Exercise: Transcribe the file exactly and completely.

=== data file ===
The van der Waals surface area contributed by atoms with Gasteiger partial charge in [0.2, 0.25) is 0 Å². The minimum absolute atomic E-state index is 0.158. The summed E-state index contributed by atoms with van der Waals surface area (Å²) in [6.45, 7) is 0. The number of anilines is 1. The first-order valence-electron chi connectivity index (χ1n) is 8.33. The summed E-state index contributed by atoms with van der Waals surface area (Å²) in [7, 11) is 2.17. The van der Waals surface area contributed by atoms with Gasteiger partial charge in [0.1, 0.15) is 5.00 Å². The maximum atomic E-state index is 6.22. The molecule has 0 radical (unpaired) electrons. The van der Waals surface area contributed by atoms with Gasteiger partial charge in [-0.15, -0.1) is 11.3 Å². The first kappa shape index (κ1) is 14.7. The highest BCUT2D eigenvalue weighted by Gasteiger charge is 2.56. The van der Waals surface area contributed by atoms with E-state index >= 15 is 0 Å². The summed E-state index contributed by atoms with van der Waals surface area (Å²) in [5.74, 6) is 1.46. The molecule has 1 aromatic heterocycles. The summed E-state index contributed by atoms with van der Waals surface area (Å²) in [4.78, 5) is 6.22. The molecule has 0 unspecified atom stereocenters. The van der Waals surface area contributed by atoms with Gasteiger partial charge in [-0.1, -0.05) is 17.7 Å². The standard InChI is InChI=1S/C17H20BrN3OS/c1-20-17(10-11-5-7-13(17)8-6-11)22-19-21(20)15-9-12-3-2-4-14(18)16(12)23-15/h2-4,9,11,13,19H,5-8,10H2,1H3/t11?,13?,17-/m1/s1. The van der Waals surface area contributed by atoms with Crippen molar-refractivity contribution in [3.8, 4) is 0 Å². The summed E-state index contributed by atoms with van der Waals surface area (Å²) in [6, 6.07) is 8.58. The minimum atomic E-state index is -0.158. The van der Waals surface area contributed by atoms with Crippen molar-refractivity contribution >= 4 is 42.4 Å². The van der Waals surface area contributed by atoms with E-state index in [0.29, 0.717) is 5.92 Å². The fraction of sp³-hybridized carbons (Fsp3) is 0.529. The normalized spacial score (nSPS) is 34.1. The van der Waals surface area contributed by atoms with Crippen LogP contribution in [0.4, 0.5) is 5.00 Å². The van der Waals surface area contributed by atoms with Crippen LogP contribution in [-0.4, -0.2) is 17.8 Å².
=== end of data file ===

The van der Waals surface area contributed by atoms with Gasteiger partial charge in [0.2, 0.25) is 0 Å². The minimum absolute atomic E-state index is 0.158. The summed E-state index contributed by atoms with van der Waals surface area (Å²) in [6.45, 7) is 0. The number of anilines is 1. The first-order valence-electron chi connectivity index (χ1n) is 8.33. The summed E-state index contributed by atoms with van der Waals surface area (Å²) in [7, 11) is 2.17. The van der Waals surface area contributed by atoms with Gasteiger partial charge in [0.1, 0.15) is 5.00 Å². The maximum atomic E-state index is 6.22. The molecule has 0 radical (unpaired) electrons. The van der Waals surface area contributed by atoms with Gasteiger partial charge in [-0.15, -0.1) is 11.3 Å². The first kappa shape index (κ1) is 14.7. The highest BCUT2D eigenvalue weighted by Gasteiger charge is 2.56. The van der Waals surface area contributed by atoms with E-state index >= 15 is 0 Å². The summed E-state index contributed by atoms with van der Waals surface area (Å²) in [5.74, 6) is 1.46. The molecule has 1 aromatic heterocycles. The summed E-state index contributed by atoms with van der Waals surface area (Å²) in [4.78, 5) is 6.22. The molecule has 0 unspecified atom stereocenters. The van der Waals surface area contributed by atoms with Gasteiger partial charge in [-0.1, -0.05) is 17.7 Å². The standard InChI is InChI=1S/C17H20BrN3OS/c1-20-17(10-11-5-7-13(17)8-6-11)22-19-21(20)15-9-12-3-2-4-14(18)16(12)23-15/h2-4,9,11,13,19H,5-8,10H2,1H3/t11?,13?,17-/m1/s1. The van der Waals surface area contributed by atoms with Crippen molar-refractivity contribution in [3.8, 4) is 0 Å². The summed E-state index contributed by atoms with van der Waals surface area (Å²) in [6, 6.07) is 8.58. The minimum atomic E-state index is -0.158. The van der Waals surface area contributed by atoms with Crippen molar-refractivity contribution >= 4 is 42.4 Å². The van der Waals surface area contributed by atoms with E-state index in [0.29, 0.717) is 5.92 Å². The fraction of sp³-hybridized carbons (Fsp3) is 0.529. The normalized spacial score (nSPS) is 34.1. The van der Waals surface area contributed by atoms with Crippen LogP contribution in [0.4, 0.5) is 5.00 Å². The van der Waals surface area contributed by atoms with Crippen LogP contribution in [-0.4, -0.2) is 17.8 Å².